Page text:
1 package pre-sliced mushrooms (or less if you don’t looove mushrooms)
salt and pepper

Lightly coat the chicken in the flour mixture. Tap off any extra flour. In a heavy saucepan, heat the olive oil over medium-high heat. Place the chicken breasts in skin side down. Allow the chicken to get light brown, flip over, and cook for another 3-4 minutes until the other side is lightly browned. Add the onion and garlic, allow to saute for 2-3 minutes. Add the tomato paste, chicken stock, and mushrooms. Season with a pinch of salt and some pepper. Turn heat to low, cover, and simmer for 45 minutes. You may continue to cook longer for “fall-off the bone” chicken. Allow the chicken to cool if you are preparing to keep it for the week.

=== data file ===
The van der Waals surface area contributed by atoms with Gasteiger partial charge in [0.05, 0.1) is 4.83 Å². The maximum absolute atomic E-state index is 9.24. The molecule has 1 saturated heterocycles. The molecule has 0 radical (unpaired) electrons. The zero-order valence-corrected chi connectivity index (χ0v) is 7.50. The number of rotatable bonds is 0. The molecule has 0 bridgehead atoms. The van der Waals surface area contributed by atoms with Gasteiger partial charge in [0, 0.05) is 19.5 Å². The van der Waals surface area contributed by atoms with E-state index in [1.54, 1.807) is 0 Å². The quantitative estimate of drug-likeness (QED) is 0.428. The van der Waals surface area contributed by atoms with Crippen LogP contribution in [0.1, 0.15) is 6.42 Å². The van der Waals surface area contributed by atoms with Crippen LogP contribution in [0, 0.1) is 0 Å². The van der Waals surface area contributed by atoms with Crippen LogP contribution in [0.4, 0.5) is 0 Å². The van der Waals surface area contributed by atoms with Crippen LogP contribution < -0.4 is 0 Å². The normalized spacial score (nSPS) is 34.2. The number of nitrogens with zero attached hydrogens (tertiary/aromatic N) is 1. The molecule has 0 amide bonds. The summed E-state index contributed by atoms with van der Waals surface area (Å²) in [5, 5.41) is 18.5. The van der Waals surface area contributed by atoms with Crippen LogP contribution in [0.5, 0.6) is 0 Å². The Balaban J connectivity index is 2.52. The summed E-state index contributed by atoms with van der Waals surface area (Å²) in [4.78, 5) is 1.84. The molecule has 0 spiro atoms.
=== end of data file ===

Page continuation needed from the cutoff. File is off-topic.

This recipe is easily doubled.

Curry Chicken
Makes 2-3 servings

Flour to coat chicken
1 tablespoon olive oil
1.5 whole chicken breasts (cut so you have 3 pieces) with bone-in and skin on
1/2 onion, diced
2 garlic cloves, chopped
1 tablespoon curry powder, or more for old curry powder, or if you like it stronger
1 6-ounce container Greek yogurt (I use 0%)
water/stock to fill up the Greek yogurt container (6 ounces)

Dip the chicken in the flour, tapping off any extra. Place oil in heavy saucepan and heat over medium-high heat. Add the chicken, skin side down. Allow skin side to brown, 4 minutes. Flip chicken, and add onions and garlic. Allow onions to saute for about 4-5 minutes. Add curry powder and stir to combine. Sprinkle with a pinch of salt. Add the yogurt and stock/water. Cover, turn heat to low, and allow to simmer, stirring occasionally for 45 minutes. Taste for salt, correcting as needed, and serve.

Originally posted on Wednesday, March 30th, 2011